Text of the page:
United Nations Human rights chief Volker Türk on Monday condemned the “brutal murder” of a leading democracy activist in the South African country of Eswatini, one of the world’s few absolute monarchies.
Human rights lawyer Thulani Maseka was shot dead in his home on Saturday, Türk said in a statement.
He urged the Eswatini authorities to ensure independence and efficiency murder investigation.
Maseka was a leading figure in Eswatini’s drive to move to a multi-party democracy. He was jailed in 2014 for allegedly criticizing the judiciary’s lack of independence, the UN said. He was acquitted on appeal and released a year later.
Eswatini was formerly known as Swaziland and is a country of just over 1 million people that borders South Africa and Mozambique. It is the last remaining absolute monarchy in Africa, ruled by King Mswati III since 1986.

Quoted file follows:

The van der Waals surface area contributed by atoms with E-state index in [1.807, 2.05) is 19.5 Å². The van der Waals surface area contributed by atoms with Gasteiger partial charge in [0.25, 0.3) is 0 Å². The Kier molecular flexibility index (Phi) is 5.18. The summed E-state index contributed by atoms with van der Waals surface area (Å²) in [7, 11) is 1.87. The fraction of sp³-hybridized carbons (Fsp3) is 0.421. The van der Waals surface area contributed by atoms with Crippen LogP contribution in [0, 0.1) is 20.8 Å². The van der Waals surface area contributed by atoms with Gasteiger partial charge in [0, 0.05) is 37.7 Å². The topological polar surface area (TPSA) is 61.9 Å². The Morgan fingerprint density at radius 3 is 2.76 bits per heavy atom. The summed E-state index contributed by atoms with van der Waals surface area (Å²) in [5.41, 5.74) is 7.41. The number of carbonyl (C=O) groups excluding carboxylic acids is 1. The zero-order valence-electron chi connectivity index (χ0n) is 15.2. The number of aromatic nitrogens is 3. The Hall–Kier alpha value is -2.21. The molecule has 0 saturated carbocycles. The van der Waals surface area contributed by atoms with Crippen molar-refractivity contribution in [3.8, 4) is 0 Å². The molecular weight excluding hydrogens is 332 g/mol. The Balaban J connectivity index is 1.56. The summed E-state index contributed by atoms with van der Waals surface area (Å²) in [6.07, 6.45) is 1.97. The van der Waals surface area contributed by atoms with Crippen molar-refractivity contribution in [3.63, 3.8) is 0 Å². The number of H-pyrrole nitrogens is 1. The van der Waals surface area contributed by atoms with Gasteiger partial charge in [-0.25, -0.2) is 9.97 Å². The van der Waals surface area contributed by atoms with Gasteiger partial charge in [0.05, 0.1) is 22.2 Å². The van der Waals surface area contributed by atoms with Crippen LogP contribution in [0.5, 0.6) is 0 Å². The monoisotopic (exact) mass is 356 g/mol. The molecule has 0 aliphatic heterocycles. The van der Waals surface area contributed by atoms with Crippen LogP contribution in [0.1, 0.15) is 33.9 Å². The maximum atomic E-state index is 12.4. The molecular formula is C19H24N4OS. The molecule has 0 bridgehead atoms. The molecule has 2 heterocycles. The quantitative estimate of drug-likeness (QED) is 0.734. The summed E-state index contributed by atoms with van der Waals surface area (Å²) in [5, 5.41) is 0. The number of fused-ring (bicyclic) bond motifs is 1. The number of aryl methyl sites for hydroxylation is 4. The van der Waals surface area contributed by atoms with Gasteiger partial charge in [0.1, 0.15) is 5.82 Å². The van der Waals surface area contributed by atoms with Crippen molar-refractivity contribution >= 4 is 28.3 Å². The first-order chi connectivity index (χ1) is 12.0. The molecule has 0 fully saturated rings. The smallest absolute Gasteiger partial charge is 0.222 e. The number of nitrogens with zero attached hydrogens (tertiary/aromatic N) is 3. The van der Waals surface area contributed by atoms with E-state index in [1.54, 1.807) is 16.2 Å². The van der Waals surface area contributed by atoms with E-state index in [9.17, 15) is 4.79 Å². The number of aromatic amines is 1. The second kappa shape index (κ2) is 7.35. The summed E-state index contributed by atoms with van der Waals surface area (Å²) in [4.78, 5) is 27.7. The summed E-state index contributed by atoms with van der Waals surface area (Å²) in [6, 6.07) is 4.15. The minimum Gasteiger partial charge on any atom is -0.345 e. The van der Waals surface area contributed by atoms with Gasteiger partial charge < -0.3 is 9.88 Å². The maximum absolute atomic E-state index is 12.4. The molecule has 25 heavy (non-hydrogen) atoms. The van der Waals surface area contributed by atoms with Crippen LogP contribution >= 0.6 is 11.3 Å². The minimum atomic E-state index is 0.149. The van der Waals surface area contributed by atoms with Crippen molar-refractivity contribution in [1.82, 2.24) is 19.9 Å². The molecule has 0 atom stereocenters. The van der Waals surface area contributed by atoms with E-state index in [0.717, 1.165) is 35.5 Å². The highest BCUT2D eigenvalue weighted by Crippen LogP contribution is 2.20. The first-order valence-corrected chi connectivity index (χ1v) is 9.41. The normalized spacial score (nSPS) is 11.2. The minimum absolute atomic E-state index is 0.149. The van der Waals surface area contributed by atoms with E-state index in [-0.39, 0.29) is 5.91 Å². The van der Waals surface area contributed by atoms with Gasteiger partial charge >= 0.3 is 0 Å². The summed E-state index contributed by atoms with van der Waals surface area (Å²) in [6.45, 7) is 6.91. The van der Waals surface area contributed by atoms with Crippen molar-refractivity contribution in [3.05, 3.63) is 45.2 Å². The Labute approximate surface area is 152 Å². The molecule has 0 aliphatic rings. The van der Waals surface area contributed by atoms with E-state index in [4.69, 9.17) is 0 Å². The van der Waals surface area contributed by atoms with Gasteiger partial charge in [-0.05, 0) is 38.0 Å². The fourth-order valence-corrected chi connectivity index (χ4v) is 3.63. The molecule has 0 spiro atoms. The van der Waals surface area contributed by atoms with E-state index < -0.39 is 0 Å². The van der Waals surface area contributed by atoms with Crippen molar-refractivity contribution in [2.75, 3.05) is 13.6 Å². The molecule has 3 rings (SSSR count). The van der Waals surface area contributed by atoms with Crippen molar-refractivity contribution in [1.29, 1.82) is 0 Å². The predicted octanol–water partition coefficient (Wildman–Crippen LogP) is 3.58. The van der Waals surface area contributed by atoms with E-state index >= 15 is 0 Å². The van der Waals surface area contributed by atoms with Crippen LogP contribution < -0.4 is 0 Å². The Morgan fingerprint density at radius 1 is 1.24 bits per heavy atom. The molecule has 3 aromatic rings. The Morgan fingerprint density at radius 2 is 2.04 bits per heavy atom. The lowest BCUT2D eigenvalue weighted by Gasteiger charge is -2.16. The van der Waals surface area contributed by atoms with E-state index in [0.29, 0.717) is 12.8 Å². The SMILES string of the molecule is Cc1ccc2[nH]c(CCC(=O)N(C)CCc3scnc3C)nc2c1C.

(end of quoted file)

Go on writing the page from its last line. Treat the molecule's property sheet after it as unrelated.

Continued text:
The country was engulfed democratic protests two years ago, when there were reports of state violence against protesters and King Mswati III was accused of suppressing any opposition.
Amnesty International said it believed Maseka was killed because of his work as a human rights lawyer and called for proper investigation. Masek was reportedly shot twice through the window of his home, according to Amnesty.
At the time of his death, Maseka was working as a lawyer for two people on trial for crimes allegedly committed during the 2021 riots, the UN said.